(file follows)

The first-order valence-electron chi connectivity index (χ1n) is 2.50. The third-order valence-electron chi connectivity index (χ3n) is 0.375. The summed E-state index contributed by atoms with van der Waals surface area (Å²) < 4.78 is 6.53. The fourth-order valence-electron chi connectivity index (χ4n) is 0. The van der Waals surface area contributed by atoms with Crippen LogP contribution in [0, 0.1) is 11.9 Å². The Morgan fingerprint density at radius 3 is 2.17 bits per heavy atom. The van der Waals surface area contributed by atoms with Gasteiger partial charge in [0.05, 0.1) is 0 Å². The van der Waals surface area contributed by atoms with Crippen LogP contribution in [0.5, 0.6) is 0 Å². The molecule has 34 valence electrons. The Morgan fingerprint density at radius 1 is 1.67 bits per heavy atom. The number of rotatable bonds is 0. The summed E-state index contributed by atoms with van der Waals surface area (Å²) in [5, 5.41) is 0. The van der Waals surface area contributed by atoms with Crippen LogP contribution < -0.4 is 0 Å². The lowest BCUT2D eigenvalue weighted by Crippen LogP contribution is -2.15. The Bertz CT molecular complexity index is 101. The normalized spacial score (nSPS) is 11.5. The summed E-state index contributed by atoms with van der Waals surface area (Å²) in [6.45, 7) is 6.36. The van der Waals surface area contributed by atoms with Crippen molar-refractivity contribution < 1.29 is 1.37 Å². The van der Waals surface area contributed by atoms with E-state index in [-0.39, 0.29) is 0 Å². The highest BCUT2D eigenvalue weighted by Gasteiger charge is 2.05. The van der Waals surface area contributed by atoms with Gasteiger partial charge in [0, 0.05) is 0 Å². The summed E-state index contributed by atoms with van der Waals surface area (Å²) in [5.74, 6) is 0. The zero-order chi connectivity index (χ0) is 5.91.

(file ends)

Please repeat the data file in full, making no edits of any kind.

The first-order valence-electron chi connectivity index (χ1n) is 2.50. The third-order valence-electron chi connectivity index (χ3n) is 0.375. The summed E-state index contributed by atoms with van der Waals surface area (Å²) < 4.78 is 6.53. The fourth-order valence-electron chi connectivity index (χ4n) is 0. The van der Waals surface area contributed by atoms with Crippen LogP contribution in [0, 0.1) is 11.9 Å². The Morgan fingerprint density at radius 3 is 2.17 bits per heavy atom. The van der Waals surface area contributed by atoms with Gasteiger partial charge in [0.05, 0.1) is 0 Å². The van der Waals surface area contributed by atoms with Crippen LogP contribution in [0.5, 0.6) is 0 Å². The molecule has 34 valence electrons. The Morgan fingerprint density at radius 1 is 1.67 bits per heavy atom. The number of rotatable bonds is 0. The summed E-state index contributed by atoms with van der Waals surface area (Å²) in [5, 5.41) is 0. The van der Waals surface area contributed by atoms with Crippen LogP contribution < -0.4 is 0 Å². The lowest BCUT2D eigenvalue weighted by Crippen LogP contribution is -2.15. The Bertz CT molecular complexity index is 101. The normalized spacial score (nSPS) is 11.5. The summed E-state index contributed by atoms with van der Waals surface area (Å²) in [6.45, 7) is 6.36. The van der Waals surface area contributed by atoms with Crippen molar-refractivity contribution < 1.29 is 1.37 Å². The van der Waals surface area contributed by atoms with E-state index in [-0.39, 0.29) is 0 Å². The highest BCUT2D eigenvalue weighted by Gasteiger charge is 2.05. The van der Waals surface area contributed by atoms with Gasteiger partial charge in [0, 0.05) is 0 Å². The summed E-state index contributed by atoms with van der Waals surface area (Å²) in [5.74, 6) is 0. The zero-order chi connectivity index (χ0) is 5.91.